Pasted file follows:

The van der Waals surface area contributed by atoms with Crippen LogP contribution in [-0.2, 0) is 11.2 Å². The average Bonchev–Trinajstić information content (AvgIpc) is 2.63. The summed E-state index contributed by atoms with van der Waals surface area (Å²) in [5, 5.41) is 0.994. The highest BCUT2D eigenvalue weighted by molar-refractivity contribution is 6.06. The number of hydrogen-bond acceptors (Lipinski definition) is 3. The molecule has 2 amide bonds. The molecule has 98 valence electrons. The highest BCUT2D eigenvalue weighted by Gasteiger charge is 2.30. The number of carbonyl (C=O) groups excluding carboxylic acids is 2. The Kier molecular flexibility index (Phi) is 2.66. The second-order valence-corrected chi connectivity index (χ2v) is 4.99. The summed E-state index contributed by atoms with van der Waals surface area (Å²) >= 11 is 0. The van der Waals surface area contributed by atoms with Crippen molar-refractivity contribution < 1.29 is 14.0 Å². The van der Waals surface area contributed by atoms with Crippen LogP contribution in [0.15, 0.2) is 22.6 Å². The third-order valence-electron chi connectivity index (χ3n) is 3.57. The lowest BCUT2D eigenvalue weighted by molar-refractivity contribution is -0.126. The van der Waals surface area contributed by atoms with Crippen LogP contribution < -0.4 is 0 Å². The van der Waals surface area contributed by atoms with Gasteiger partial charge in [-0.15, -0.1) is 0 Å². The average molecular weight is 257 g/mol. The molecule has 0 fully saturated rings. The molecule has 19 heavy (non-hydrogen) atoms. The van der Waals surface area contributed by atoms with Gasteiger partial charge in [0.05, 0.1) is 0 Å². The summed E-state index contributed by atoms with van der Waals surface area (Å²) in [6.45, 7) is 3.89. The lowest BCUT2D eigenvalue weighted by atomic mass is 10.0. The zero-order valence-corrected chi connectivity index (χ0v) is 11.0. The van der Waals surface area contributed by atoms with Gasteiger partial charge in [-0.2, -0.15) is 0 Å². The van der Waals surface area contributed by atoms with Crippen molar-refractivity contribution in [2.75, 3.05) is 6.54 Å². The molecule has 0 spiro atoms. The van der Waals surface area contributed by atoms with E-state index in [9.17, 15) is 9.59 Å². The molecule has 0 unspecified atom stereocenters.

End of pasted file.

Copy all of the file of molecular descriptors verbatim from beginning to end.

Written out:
The van der Waals surface area contributed by atoms with Crippen LogP contribution in [-0.2, 0) is 11.2 Å². The average Bonchev–Trinajstić information content (AvgIpc) is 2.63. The summed E-state index contributed by atoms with van der Waals surface area (Å²) in [5, 5.41) is 0.994. The highest BCUT2D eigenvalue weighted by molar-refractivity contribution is 6.06. The number of hydrogen-bond acceptors (Lipinski definition) is 3. The molecule has 2 amide bonds. The molecule has 98 valence electrons. The highest BCUT2D eigenvalue weighted by Gasteiger charge is 2.30. The number of carbonyl (C=O) groups excluding carboxylic acids is 2. The Kier molecular flexibility index (Phi) is 2.66. The second-order valence-corrected chi connectivity index (χ2v) is 4.99. The summed E-state index contributed by atoms with van der Waals surface area (Å²) >= 11 is 0. The van der Waals surface area contributed by atoms with Crippen molar-refractivity contribution < 1.29 is 14.0 Å². The van der Waals surface area contributed by atoms with Crippen LogP contribution in [0.15, 0.2) is 22.6 Å². The third-order valence-electron chi connectivity index (χ3n) is 3.57. The lowest BCUT2D eigenvalue weighted by molar-refractivity contribution is -0.126. The van der Waals surface area contributed by atoms with Crippen LogP contribution < -0.4 is 0 Å². The van der Waals surface area contributed by atoms with Gasteiger partial charge in [-0.15, -0.1) is 0 Å². The average molecular weight is 257 g/mol. The molecule has 0 fully saturated rings. The molecule has 19 heavy (non-hydrogen) atoms. The van der Waals surface area contributed by atoms with Gasteiger partial charge in [0.05, 0.1) is 0 Å². The summed E-state index contributed by atoms with van der Waals surface area (Å²) in [6.45, 7) is 3.89. The lowest BCUT2D eigenvalue weighted by atomic mass is 10.0. The zero-order valence-corrected chi connectivity index (χ0v) is 11.0. The van der Waals surface area contributed by atoms with Gasteiger partial charge in [-0.2, -0.15) is 0 Å². The van der Waals surface area contributed by atoms with Crippen molar-refractivity contribution in [2.75, 3.05) is 6.54 Å². The molecule has 0 spiro atoms. The van der Waals surface area contributed by atoms with E-state index in [9.17, 15) is 9.59 Å². The molecule has 0 unspecified atom stereocenters.